A Drama by Baroness Orczy, adapted by Beverley Cross
First performed in 1903, The Scarlet Pimpernel was the most successful play of its day – archetypal Edwardian theatre and the precursor of romantic Hollywood historical epics. This new adaptation, first presented at England’s Chichester Festival and then as a long-run West End production, brings to modern audiences the tale of the elusive English hero who snatches helpless innocents from death during the French Revolution, and rescues the Comte de Tournai with the enemy hot on this trail. The Scarlet Pimpernel works in the shadows, his identity unknown even to his immediate followers. He stands for English stability and against chaos and passionate fanaticism.
A Drama by Arthur Miller
An intense, meaningful play which deals with the Nazis’ inhuman treatment of the Jews – and the burden of guilt which all men must share. In 1942, in the detention room of a Vichy police station, eight men have been picked up for questioning. As they wait to be called, they wonder why they were chosen. At first, their hopeful guess is that only their identity papers will be checked. But it soon develops that all of them are Jews or are suspected to be. One by one they disappear for interrogation until only two remain. The startling change of events at the end of this gripping play, redeems, at least in part, the concern and honour of decent men everywhere.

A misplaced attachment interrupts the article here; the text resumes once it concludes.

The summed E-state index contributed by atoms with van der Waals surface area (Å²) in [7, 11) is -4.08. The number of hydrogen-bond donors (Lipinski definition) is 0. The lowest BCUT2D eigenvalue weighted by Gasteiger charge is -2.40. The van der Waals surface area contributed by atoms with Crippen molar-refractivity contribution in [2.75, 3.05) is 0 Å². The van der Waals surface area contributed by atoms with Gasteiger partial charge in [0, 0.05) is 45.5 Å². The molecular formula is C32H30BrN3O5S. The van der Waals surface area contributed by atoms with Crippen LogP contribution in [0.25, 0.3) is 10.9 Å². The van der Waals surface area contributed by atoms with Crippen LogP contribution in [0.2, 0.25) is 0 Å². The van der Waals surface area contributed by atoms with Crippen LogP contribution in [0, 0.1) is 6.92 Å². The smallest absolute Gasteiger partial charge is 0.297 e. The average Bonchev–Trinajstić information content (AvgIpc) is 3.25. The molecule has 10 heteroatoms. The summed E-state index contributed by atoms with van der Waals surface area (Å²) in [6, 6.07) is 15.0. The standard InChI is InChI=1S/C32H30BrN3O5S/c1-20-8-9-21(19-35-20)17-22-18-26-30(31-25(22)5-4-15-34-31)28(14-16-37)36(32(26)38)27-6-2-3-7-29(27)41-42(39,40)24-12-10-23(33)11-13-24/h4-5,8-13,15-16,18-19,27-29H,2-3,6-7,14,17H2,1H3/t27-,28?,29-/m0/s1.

A Romantic Comedy by N. Richard Nash
At the time of a paralyzing drought in the American West, we discover a girl whose father and two brothers are worried as much about her becoming an old maid as they are about their dying cattle. Every possible scheme to marry her off is without success. Nor is there any sign of relief from the dry heat. But into their midst comes a picaresque character with a mellifluous tongue and the most grandiose notions a man could imagine. He claims to be a rainmaker! And he promises rain for only $100! Silly idea though it is, he is so refreshing, the family consents. The rainmaker turns his magic on the girl and persuades her she has a very real beauty of her own. Rain does come, and so does love.
A Thriller by Michael Redgrave, from the story by Henry James
“Bewitching, tantalizing, exciting! A work of uncommon suspense and exceptional literary merit.” – New York Daily News
At the turn of the twentieth century, in a once-grand Venetian palazzo, live, in seculsion, an old woman and her niece. An American publisher asks to lease some rooms, his purpose to unearth the mystery of a brilliant author who once loved the aunt. The old lady curtly rejects all enquiries; when she finds him going through some papers he has discovered, she is seized with a stroke. The lonely niece pathetically proposes, but he rejects her when she says she has burned the papers! Her affections spurned, she locks herself up in the palazzo. But had she really burned the papers?
A Comedy by Noel Coward
Coward at his hilarious and wicked best!
The Bliss family is ultra-Bohemian. Mother is a retired actress who makes a crisis out of every scene and father is a novelist. The daughter and son are attractive and ill-mannered. One weekend all announce they are expecting a guest; mother has invited an athletic youth who is in love with her; Sorel, a diplomat; Simon, an intense young woman; and David, a flapper type he is studying for a novel. The guests soon find themselves in the middle of mayhem and theatrics; and, although, for the family this is a way of life, for the guests it is utter bewilderment.